Gov. Kay Ivey has given the authorization to activate up to 1,000 members of the Alabama National Guard should “violent protests” like those seen over the weekend continue into the coming week.
As Lagniappe reported, thousands of people filled the streets of Mobile Sunday to protest the death of George Floyd, a black man who died after Minneapolis police officer Darren Chauvin kneeled on his neck for several minutes in a video that has since gone viral and caused unrest throughout the country.
The local demonstrations were mostly peaceful, though some cars and buildings sustained mild vandalism and police had to use crowd control devices on at least two occasions — deploying tear gas into a group that tried to block Interstate 10 and pepper balls to disperse a crowd on Airport Boulevard Sunday night.
However, things were worse in Alabama’s largest city. Birmingham saw peaceful protests escalate into looting, assaults and significant vandalism. Reporters from more than one news outlet sustained injuries from unprovoked attacks and a controversial Confederate statue was toppled in a city park.
Monday morning, Birmingham Mayor Randall Woodfin declared a state of emergency and issued a citywide curfew in effect from 7 p.m. to 6 a.m.
He said the city respected the rights of peaceful protestors but had no problem arresting any “looters” and “anarchists” damaging property.
In condemning Floyd’s death herself, Ivey acknowledged Alabama’s history of protests linked to the Civil Rights Movement. However, she also quoted one of that movement’s leaders, Congressman John Lewis, D-Georgia, who over the weekend said “rioting, looting and burning is not the way.”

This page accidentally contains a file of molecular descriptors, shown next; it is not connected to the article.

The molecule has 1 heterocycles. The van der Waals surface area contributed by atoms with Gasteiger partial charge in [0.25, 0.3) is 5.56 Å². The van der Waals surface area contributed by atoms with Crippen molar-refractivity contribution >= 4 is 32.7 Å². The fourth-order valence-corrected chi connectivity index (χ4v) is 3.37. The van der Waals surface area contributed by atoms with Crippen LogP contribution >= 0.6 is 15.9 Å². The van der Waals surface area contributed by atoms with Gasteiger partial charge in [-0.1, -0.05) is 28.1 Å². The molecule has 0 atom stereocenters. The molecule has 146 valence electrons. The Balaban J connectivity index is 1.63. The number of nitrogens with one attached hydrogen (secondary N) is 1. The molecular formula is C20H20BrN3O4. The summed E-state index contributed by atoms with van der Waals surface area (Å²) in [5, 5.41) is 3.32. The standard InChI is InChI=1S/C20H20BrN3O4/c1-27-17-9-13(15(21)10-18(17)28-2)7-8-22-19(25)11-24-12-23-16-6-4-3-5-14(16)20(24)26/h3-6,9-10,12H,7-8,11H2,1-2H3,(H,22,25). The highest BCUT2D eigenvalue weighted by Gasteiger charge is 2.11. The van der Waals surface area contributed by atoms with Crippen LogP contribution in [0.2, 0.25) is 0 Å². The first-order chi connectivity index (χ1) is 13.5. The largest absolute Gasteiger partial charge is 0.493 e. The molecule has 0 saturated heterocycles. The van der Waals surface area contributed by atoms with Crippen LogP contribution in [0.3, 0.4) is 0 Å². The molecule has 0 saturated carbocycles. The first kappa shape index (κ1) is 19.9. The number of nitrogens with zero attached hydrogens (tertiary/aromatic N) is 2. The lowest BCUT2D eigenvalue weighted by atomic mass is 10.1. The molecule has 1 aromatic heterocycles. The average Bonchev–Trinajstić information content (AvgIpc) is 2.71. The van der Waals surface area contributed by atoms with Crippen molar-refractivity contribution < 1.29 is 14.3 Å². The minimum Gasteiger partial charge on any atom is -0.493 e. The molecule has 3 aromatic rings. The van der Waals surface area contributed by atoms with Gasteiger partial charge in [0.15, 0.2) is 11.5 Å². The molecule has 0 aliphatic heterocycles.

“I will always support the right of the people of Alabama to peacefully lift your voices in anger and frustration,” Ivey said in a written statement released by her office. “However, we will not allow our cities to become a target for those, especially from other states, who choose to use violence and destruction to make their point. What I saw happen last night in Birmingham was unbecoming of all those who have worked to make Birmingham the great city it is. Going forward, this cannot be tolerated.”
Ivey went on to say “state assets” would be made available to any Alabama city that needs them to respond to protests or riots that escalate to violence. She also authorized Adjutant General Sheryl Gordon to activate up to 1,000 guardsmen, should they be needed to respond to “violent protesters.”
With the exception of a self-billed “peaceful protest” in the city of Madison this evening, there doesn’t appear to be any planned and organized demonstrations like there were over the weekend. However, other cities have seen massive protests, and in some areas riots, persist for days in the wake of Floyd’s death.
In her statement, Ivey said authorizing the deployment of the Alabama National Guard was “strictly a preparedness measure,” noting they haven’t been tasked to operate in any specific areas at this time.
“While there is no immediate need for us to deploy our Guard, I have given authorization to General Gordon to be on standby, should our local and state law enforcement need additional support,” she wrote. “[The Guard] stands ready to assist when peaceful protests become violent and dangerous to our public safety.”
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